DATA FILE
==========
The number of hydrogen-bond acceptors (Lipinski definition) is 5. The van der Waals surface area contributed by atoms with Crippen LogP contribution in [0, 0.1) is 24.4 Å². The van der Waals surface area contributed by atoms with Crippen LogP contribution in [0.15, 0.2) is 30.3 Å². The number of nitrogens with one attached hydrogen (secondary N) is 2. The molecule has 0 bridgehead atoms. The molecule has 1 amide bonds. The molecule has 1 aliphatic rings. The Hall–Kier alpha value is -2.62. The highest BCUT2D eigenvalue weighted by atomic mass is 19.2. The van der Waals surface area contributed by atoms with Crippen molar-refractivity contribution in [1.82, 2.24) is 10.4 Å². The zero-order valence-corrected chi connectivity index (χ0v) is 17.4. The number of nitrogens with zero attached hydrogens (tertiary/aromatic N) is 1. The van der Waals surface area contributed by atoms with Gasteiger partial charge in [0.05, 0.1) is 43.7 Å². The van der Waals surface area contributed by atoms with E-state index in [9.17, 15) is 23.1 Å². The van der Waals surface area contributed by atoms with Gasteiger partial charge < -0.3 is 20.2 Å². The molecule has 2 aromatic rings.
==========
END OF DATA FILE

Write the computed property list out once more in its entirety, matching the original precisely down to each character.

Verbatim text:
The number of hydrogen-bond acceptors (Lipinski definition) is 5. The van der Waals surface area contributed by atoms with Crippen LogP contribution in [0, 0.1) is 24.4 Å². The van der Waals surface area contributed by atoms with Crippen LogP contribution in [0.15, 0.2) is 30.3 Å². The number of nitrogens with one attached hydrogen (secondary N) is 2. The molecule has 0 bridgehead atoms. The molecule has 1 amide bonds. The molecule has 1 aliphatic rings. The Hall–Kier alpha value is -2.62. The highest BCUT2D eigenvalue weighted by atomic mass is 19.2. The van der Waals surface area contributed by atoms with Crippen molar-refractivity contribution in [1.82, 2.24) is 10.4 Å². The zero-order valence-corrected chi connectivity index (χ0v) is 17.4. The number of nitrogens with zero attached hydrogens (tertiary/aromatic N) is 1. The van der Waals surface area contributed by atoms with Gasteiger partial charge in [0.05, 0.1) is 43.7 Å². The van der Waals surface area contributed by atoms with E-state index in [9.17, 15) is 23.1 Å². The van der Waals surface area contributed by atoms with Gasteiger partial charge < -0.3 is 20.2 Å². The molecule has 2 aromatic rings.